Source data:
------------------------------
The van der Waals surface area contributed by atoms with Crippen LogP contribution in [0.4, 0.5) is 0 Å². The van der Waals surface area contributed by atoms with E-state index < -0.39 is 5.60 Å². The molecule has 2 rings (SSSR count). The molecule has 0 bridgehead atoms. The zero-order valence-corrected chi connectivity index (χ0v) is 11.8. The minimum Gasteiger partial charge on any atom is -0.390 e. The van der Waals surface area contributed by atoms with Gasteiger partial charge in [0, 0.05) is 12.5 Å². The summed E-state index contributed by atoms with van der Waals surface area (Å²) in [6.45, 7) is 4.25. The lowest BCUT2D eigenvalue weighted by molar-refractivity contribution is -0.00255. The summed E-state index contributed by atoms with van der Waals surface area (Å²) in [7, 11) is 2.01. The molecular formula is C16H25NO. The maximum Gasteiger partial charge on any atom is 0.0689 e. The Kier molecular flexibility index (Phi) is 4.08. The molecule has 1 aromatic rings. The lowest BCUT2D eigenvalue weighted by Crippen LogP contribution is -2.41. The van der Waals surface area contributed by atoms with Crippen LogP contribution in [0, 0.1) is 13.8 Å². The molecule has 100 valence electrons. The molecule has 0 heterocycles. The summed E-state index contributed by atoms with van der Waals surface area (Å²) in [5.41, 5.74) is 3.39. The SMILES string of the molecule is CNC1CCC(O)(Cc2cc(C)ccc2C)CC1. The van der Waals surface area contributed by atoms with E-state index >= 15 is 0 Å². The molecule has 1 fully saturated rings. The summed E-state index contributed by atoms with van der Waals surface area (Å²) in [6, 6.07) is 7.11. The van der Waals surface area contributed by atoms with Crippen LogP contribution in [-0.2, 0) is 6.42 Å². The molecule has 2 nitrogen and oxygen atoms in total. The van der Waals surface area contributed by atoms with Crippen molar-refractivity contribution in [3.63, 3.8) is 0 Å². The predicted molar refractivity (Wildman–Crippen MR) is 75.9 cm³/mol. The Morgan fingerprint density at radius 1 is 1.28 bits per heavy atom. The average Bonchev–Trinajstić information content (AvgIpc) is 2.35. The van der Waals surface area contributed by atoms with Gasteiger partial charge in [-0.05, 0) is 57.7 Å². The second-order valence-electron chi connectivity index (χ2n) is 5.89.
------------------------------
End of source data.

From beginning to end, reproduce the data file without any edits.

The van der Waals surface area contributed by atoms with Crippen LogP contribution in [0.4, 0.5) is 0 Å². The van der Waals surface area contributed by atoms with E-state index < -0.39 is 5.60 Å². The molecule has 2 rings (SSSR count). The molecule has 0 bridgehead atoms. The zero-order valence-corrected chi connectivity index (χ0v) is 11.8. The minimum Gasteiger partial charge on any atom is -0.390 e. The van der Waals surface area contributed by atoms with Gasteiger partial charge in [0, 0.05) is 12.5 Å². The summed E-state index contributed by atoms with van der Waals surface area (Å²) in [6.45, 7) is 4.25. The lowest BCUT2D eigenvalue weighted by molar-refractivity contribution is -0.00255. The summed E-state index contributed by atoms with van der Waals surface area (Å²) in [7, 11) is 2.01. The molecular formula is C16H25NO. The maximum Gasteiger partial charge on any atom is 0.0689 e. The Kier molecular flexibility index (Phi) is 4.08. The molecule has 1 aromatic rings. The lowest BCUT2D eigenvalue weighted by Crippen LogP contribution is -2.41. The van der Waals surface area contributed by atoms with Crippen LogP contribution in [0, 0.1) is 13.8 Å². The molecule has 100 valence electrons. The molecule has 0 heterocycles. The summed E-state index contributed by atoms with van der Waals surface area (Å²) in [5.41, 5.74) is 3.39. The SMILES string of the molecule is CNC1CCC(O)(Cc2cc(C)ccc2C)CC1. The van der Waals surface area contributed by atoms with E-state index >= 15 is 0 Å². The molecule has 1 fully saturated rings. The summed E-state index contributed by atoms with van der Waals surface area (Å²) in [6, 6.07) is 7.11. The van der Waals surface area contributed by atoms with Crippen LogP contribution in [-0.2, 0) is 6.42 Å². The molecule has 2 nitrogen and oxygen atoms in total. The van der Waals surface area contributed by atoms with Crippen molar-refractivity contribution in [3.63, 3.8) is 0 Å². The predicted molar refractivity (Wildman–Crippen MR) is 75.9 cm³/mol. The Morgan fingerprint density at radius 1 is 1.28 bits per heavy atom. The average Bonchev–Trinajstić information content (AvgIpc) is 2.35. The van der Waals surface area contributed by atoms with Gasteiger partial charge in [-0.05, 0) is 57.7 Å². The second-order valence-electron chi connectivity index (χ2n) is 5.89.